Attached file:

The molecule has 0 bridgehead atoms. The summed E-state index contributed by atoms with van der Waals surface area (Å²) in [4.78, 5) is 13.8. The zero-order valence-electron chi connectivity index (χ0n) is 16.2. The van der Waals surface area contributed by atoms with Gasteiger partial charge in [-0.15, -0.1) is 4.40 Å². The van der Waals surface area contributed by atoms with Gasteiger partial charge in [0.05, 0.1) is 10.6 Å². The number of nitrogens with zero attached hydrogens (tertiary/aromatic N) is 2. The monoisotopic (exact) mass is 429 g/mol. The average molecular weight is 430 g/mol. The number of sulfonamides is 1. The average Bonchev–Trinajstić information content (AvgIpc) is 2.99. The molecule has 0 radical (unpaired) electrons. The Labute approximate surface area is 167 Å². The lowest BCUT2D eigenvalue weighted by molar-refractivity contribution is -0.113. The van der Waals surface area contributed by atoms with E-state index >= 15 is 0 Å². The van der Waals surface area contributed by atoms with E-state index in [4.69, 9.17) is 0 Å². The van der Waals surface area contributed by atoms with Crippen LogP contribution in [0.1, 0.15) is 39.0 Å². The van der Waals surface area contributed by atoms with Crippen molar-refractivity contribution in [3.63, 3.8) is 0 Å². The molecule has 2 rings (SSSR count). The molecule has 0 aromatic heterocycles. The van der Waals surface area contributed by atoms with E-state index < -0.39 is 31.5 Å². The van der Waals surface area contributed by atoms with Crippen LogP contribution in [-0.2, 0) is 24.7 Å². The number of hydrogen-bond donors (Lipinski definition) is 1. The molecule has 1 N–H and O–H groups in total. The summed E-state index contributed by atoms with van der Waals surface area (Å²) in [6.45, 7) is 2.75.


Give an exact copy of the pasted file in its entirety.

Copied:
The molecule has 0 bridgehead atoms. The summed E-state index contributed by atoms with van der Waals surface area (Å²) in [4.78, 5) is 13.8. The zero-order valence-electron chi connectivity index (χ0n) is 16.2. The van der Waals surface area contributed by atoms with Gasteiger partial charge in [-0.15, -0.1) is 4.40 Å². The van der Waals surface area contributed by atoms with Gasteiger partial charge in [0.05, 0.1) is 10.6 Å². The number of nitrogens with zero attached hydrogens (tertiary/aromatic N) is 2. The monoisotopic (exact) mass is 429 g/mol. The average molecular weight is 430 g/mol. The number of sulfonamides is 1. The average Bonchev–Trinajstić information content (AvgIpc) is 2.99. The molecule has 0 radical (unpaired) electrons. The Labute approximate surface area is 167 Å². The lowest BCUT2D eigenvalue weighted by molar-refractivity contribution is -0.113. The van der Waals surface area contributed by atoms with E-state index >= 15 is 0 Å². The van der Waals surface area contributed by atoms with E-state index in [4.69, 9.17) is 0 Å². The van der Waals surface area contributed by atoms with Crippen LogP contribution in [0.1, 0.15) is 39.0 Å². The van der Waals surface area contributed by atoms with Crippen molar-refractivity contribution in [3.63, 3.8) is 0 Å². The molecule has 2 rings (SSSR count). The molecule has 0 aromatic heterocycles. The van der Waals surface area contributed by atoms with E-state index < -0.39 is 31.5 Å². The van der Waals surface area contributed by atoms with Crippen LogP contribution in [-0.2, 0) is 24.7 Å². The number of hydrogen-bond donors (Lipinski definition) is 1. The molecule has 1 N–H and O–H groups in total. The summed E-state index contributed by atoms with van der Waals surface area (Å²) in [6.45, 7) is 2.75.